Data Sharing Adds Credibility to Authenticating Businesses Online

Jim McCarthy, CEO of Thredd, told PYMNTS’ Karen Webster that the challenge of authentication in the B2B space is decades old.

Before the advent of the internet, he said, and stretching back to his previous tenure at Visa, merchants “would go from one acquirer to the next, and they’d go offshore and they’d move around — because there’d never been a good way to identify who bad actors are, where they are and how they’re behaving.”

The conversation was part of the latest “What’s Next in Payments” series, focused on authentication.

Challenges Abound 

The challenge of knowing that the businesses that are onboarded as trading partners are in fact, legitimate, said McCarthy, is becoming harder in the age of faster payments. PYMNTS Intelligence found more than a year ago that know your business (KYB) processes were regarded as inefficient to support growth plans of middle-market companies. 

The efforts in the digital age to ascertain identity have been fragmented, especially going back to the earlier days of eCommerce. 

McCarthy said personal account numbers (PANs) and tokens have promised to make things easier. Merchant IDs promised to make things safer. And yet, chargebacks have continued to be a problem, he observed, and multi-level marketing scams, hidden in print and mail categories of yesterday have, in the digital age, evolved into fraudulent storefronts on commercial marketplaces. Acquirers are unable to go, as they once did, on annual pilgrimages to the physical location of a merchant to make sure that they are who they say they are.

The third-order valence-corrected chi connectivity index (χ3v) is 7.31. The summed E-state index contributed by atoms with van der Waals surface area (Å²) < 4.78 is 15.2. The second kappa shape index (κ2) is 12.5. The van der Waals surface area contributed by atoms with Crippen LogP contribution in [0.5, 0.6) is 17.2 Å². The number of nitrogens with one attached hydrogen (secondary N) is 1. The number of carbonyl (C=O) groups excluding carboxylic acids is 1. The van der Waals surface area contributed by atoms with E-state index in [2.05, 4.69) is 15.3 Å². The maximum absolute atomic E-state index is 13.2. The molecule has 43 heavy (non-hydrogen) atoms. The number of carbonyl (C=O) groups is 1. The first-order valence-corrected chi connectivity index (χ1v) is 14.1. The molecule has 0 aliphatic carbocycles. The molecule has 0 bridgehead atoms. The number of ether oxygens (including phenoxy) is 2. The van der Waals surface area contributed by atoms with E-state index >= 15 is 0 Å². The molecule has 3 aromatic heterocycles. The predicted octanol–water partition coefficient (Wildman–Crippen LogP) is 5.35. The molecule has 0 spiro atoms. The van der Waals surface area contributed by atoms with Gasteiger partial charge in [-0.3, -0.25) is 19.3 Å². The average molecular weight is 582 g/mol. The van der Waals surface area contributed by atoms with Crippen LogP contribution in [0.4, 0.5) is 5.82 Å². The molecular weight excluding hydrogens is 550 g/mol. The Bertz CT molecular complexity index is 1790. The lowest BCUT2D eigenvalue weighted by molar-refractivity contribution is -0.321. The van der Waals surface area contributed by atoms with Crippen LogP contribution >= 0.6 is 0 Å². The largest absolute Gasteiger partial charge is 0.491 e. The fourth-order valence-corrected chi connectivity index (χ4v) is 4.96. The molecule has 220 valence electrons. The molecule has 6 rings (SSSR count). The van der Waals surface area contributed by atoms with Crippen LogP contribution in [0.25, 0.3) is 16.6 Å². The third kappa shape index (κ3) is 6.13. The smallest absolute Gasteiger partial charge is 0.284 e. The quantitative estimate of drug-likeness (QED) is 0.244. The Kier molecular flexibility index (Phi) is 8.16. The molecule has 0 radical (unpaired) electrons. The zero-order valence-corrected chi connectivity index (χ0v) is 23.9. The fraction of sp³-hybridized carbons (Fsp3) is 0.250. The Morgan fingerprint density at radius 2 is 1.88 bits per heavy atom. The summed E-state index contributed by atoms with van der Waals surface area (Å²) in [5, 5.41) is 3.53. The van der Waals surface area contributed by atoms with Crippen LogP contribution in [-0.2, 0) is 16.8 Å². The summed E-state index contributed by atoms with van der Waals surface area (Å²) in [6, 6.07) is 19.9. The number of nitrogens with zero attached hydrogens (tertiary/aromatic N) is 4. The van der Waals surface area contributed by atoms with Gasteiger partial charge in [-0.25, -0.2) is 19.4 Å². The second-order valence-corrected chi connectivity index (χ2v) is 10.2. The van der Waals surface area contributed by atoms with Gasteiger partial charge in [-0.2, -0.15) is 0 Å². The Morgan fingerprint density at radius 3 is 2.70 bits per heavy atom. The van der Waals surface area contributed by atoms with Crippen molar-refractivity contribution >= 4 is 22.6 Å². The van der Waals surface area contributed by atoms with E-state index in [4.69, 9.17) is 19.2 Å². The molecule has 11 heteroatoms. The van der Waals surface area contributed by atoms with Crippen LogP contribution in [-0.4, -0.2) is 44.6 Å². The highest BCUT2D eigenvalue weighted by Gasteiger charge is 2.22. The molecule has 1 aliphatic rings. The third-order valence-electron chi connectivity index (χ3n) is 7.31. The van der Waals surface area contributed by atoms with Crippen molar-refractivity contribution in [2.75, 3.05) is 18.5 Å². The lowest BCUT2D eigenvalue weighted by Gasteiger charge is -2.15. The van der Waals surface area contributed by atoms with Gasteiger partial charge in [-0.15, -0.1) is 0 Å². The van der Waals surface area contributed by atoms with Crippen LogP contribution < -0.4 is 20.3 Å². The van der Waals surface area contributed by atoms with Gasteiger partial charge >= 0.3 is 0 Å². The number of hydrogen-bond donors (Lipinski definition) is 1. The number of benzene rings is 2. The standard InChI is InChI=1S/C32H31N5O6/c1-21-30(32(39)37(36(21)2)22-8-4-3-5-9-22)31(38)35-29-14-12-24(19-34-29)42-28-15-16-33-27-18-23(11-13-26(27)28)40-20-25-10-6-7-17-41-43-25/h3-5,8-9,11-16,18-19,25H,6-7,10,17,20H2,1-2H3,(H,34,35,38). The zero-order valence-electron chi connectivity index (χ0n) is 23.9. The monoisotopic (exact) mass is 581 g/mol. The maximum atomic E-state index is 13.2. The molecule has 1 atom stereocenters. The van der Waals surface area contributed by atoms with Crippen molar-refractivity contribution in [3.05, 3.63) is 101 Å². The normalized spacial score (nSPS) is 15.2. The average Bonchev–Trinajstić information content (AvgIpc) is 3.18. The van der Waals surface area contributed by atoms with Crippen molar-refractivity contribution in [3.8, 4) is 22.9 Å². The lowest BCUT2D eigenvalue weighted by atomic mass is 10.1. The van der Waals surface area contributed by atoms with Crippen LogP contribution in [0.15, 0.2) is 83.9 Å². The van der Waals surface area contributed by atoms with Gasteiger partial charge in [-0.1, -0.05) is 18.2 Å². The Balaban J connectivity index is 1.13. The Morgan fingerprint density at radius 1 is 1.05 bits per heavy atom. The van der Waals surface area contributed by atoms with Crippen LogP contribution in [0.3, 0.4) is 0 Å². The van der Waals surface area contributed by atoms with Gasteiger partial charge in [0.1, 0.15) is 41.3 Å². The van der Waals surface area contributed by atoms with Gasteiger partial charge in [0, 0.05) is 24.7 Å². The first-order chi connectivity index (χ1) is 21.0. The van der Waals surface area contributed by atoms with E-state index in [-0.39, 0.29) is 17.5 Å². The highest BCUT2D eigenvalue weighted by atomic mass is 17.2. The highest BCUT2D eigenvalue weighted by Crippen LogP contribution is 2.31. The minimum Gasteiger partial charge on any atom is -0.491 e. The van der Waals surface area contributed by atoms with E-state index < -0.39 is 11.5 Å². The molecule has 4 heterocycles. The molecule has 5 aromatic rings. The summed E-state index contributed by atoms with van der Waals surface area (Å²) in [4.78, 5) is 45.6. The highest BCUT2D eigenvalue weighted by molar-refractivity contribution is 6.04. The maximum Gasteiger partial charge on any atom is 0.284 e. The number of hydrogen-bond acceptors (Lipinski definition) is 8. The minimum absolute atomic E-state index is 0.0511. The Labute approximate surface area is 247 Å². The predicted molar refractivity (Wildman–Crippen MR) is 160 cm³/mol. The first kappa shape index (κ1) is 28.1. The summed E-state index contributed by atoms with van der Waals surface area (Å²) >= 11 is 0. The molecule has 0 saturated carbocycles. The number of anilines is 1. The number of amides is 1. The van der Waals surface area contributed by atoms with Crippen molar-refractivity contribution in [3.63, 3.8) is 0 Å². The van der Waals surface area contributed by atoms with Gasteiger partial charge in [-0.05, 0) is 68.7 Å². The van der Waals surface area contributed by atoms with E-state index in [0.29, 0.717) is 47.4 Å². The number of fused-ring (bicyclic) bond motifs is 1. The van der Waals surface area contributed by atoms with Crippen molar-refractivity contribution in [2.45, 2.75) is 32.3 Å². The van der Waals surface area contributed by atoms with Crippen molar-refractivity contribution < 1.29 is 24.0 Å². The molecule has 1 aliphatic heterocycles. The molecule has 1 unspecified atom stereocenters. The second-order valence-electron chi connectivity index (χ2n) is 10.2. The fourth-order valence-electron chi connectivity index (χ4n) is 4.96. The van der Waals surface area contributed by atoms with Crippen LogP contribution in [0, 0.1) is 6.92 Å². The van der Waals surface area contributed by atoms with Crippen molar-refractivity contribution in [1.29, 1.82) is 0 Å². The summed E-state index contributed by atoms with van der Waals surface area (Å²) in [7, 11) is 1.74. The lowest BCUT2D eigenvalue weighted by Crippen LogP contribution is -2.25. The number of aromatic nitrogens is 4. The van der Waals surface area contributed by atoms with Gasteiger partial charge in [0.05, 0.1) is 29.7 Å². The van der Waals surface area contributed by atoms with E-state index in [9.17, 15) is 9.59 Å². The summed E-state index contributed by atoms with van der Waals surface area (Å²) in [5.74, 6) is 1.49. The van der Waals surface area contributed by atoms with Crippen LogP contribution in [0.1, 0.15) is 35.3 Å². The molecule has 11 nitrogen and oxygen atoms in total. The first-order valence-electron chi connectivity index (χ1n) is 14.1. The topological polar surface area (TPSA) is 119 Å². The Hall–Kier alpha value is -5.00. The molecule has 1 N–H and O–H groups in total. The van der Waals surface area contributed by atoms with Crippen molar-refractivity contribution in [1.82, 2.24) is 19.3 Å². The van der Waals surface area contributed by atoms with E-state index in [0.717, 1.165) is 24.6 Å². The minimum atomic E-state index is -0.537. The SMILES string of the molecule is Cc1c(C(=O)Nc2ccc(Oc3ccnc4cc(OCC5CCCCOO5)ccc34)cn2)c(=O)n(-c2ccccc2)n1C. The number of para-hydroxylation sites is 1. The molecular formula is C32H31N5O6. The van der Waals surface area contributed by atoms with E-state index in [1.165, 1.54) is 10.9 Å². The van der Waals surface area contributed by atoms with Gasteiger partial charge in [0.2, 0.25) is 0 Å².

“Thirty years later, the problems have only gotten worse, not better,” McCarthy said. “How do you really start to bind credentials and underwriting to entities in a way that actually has some teeth in it?”

Mobile commerce is further blurring the lines of commerce — and just who a merchant can be. After all, the Girl Scouts, noted McCarthy a bit wryly, now take payments online.

Getting merchants onboarded quickly may be a competitive advantage — it’s what happens after the onboarding that makes all the difference, creating protections that keep commercial interactions safe.

Finding the Answer 

“The answer,” he said, “lies with data.”

Once a merchant is onboarded onto a platform, he said, it’s critical to look at data — the velocity, the types of transactions, where the money is coming from and where it’s flowing. Artificial intelligence (AI) helps here, he said, simply because humans cannot keep up with it all.

“The intermediaries — the reputable ones,” introducing friction at just the right moments, “will do what they need to do to make sure that, before they send money downstream to the bank account,” said McCarthy, “that you are really who you say you are and there will not be chargeback waves.”

Standards on data sharing will prove to be important, McCarthy said, especially as faster payments, via account-to-account flows, do away with the intermediaries that have traditionally underpinned digital transactions. He cautioned that regulators, who typically have no proverbial skin in the game, may not fully understand the ramifications of some standards — so input from the private industry is important.

There are some examples to be gleaned from what’s worked in the past. McCarthy told Webster that stakeholders would do well to create something along the lines of what’s been wrought by Early Warning System — where data’s been pooled and shared in real time.

He offered up the example where, during his time at Visa, there’d been the existence of Issuers’ Clearing House, where banks would submit to Visa information on fraudulent card applications — which in turn would be pulled from the stack.

“You could have a database of information that an issuer could ‘ping’ against to say, ‘haven’t we seen this bad actor before?’ … there’s an opportunity to do similar data sharing on the merchant side.”

As he told Webster, “we just need standards where everyone’s playing by the same rules.”